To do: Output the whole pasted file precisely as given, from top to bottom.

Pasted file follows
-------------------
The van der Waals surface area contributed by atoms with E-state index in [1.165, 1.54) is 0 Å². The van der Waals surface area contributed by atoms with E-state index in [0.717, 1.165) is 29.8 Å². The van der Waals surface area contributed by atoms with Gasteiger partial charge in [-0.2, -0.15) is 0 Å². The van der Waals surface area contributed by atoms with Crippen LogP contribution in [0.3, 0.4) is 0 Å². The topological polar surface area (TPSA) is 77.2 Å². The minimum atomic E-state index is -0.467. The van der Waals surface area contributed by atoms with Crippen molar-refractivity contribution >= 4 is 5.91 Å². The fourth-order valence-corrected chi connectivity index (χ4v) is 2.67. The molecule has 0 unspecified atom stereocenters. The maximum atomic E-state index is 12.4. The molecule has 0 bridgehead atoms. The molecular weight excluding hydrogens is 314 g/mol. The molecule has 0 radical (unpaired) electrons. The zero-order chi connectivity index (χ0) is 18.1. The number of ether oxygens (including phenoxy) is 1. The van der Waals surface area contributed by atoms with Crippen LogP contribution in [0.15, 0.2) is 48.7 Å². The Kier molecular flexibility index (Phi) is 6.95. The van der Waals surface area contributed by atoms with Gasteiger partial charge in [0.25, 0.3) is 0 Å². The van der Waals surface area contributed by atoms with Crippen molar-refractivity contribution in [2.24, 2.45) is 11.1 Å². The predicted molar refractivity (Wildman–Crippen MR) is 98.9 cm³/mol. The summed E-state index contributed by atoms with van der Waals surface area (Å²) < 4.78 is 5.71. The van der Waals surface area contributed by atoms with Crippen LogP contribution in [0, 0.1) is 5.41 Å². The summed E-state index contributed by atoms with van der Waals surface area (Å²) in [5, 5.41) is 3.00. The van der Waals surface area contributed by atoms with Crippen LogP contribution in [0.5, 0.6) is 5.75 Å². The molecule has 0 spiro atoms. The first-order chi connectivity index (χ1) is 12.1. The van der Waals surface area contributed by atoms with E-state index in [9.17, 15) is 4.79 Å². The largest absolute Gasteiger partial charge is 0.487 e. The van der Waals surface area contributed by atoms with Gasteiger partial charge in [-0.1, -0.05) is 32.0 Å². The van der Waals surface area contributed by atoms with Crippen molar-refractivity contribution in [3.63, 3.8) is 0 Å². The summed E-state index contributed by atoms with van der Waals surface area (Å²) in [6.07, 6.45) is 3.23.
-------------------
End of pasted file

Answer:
The van der Waals surface area contributed by atoms with E-state index in [1.165, 1.54) is 0 Å². The van der Waals surface area contributed by atoms with E-state index in [0.717, 1.165) is 29.8 Å². The van der Waals surface area contributed by atoms with Gasteiger partial charge in [-0.2, -0.15) is 0 Å². The van der Waals surface area contributed by atoms with Crippen LogP contribution in [0.3, 0.4) is 0 Å². The topological polar surface area (TPSA) is 77.2 Å². The minimum atomic E-state index is -0.467. The van der Waals surface area contributed by atoms with Crippen molar-refractivity contribution >= 4 is 5.91 Å². The fourth-order valence-corrected chi connectivity index (χ4v) is 2.67. The molecule has 0 unspecified atom stereocenters. The maximum atomic E-state index is 12.4. The molecule has 0 bridgehead atoms. The molecular weight excluding hydrogens is 314 g/mol. The molecule has 0 radical (unpaired) electrons. The zero-order chi connectivity index (χ0) is 18.1. The number of ether oxygens (including phenoxy) is 1. The van der Waals surface area contributed by atoms with Crippen LogP contribution in [0.15, 0.2) is 48.7 Å². The Kier molecular flexibility index (Phi) is 6.95. The van der Waals surface area contributed by atoms with Gasteiger partial charge in [0.25, 0.3) is 0 Å². The van der Waals surface area contributed by atoms with Crippen molar-refractivity contribution in [2.24, 2.45) is 11.1 Å². The predicted molar refractivity (Wildman–Crippen MR) is 98.9 cm³/mol. The summed E-state index contributed by atoms with van der Waals surface area (Å²) < 4.78 is 5.71. The van der Waals surface area contributed by atoms with Crippen LogP contribution in [0, 0.1) is 5.41 Å². The summed E-state index contributed by atoms with van der Waals surface area (Å²) in [5, 5.41) is 3.00. The van der Waals surface area contributed by atoms with Crippen LogP contribution in [0.5, 0.6) is 5.75 Å². The molecule has 0 spiro atoms. The first-order chi connectivity index (χ1) is 12.1. The van der Waals surface area contributed by atoms with E-state index in [9.17, 15) is 4.79 Å². The largest absolute Gasteiger partial charge is 0.487 e. The van der Waals surface area contributed by atoms with Gasteiger partial charge in [-0.1, -0.05) is 32.0 Å². The van der Waals surface area contributed by atoms with Crippen molar-refractivity contribution in [3.63, 3.8) is 0 Å². The summed E-state index contributed by atoms with van der Waals surface area (Å²) in [6.07, 6.45) is 3.23.